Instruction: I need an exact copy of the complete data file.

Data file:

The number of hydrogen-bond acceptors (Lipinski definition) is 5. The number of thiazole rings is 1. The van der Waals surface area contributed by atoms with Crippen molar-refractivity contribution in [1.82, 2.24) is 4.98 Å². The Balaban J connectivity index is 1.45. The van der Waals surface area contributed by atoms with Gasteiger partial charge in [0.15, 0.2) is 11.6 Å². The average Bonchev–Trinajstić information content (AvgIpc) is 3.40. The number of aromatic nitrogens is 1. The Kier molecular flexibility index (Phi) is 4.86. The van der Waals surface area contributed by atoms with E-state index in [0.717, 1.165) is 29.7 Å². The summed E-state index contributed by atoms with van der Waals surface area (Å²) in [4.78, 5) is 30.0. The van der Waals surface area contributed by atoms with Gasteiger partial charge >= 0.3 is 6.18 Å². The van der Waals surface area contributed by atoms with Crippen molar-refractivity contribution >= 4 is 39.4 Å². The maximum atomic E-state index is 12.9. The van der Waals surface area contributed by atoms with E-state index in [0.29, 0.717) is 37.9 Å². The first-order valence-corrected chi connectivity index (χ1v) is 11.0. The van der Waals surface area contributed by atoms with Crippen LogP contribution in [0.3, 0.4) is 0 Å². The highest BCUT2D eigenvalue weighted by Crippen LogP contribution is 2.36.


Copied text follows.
The number of hydrogen-bond acceptors (Lipinski definition) is 5. The number of thiazole rings is 1. The van der Waals surface area contributed by atoms with Crippen molar-refractivity contribution in [1.82, 2.24) is 4.98 Å². The Balaban J connectivity index is 1.45. The van der Waals surface area contributed by atoms with Gasteiger partial charge in [0.15, 0.2) is 11.6 Å². The average Bonchev–Trinajstić information content (AvgIpc) is 3.40. The number of aromatic nitrogens is 1. The Kier molecular flexibility index (Phi) is 4.86. The van der Waals surface area contributed by atoms with E-state index in [0.717, 1.165) is 29.7 Å². The summed E-state index contributed by atoms with van der Waals surface area (Å²) in [4.78, 5) is 30.0. The van der Waals surface area contributed by atoms with Gasteiger partial charge >= 0.3 is 6.18 Å². The van der Waals surface area contributed by atoms with Crippen molar-refractivity contribution >= 4 is 39.4 Å². The maximum atomic E-state index is 12.9. The van der Waals surface area contributed by atoms with E-state index in [0.29, 0.717) is 37.9 Å². The first-order valence-corrected chi connectivity index (χ1v) is 11.0. The van der Waals surface area contributed by atoms with Crippen LogP contribution in [0.3, 0.4) is 0 Å². The highest BCUT2D eigenvalue weighted by Crippen LogP contribution is 2.36.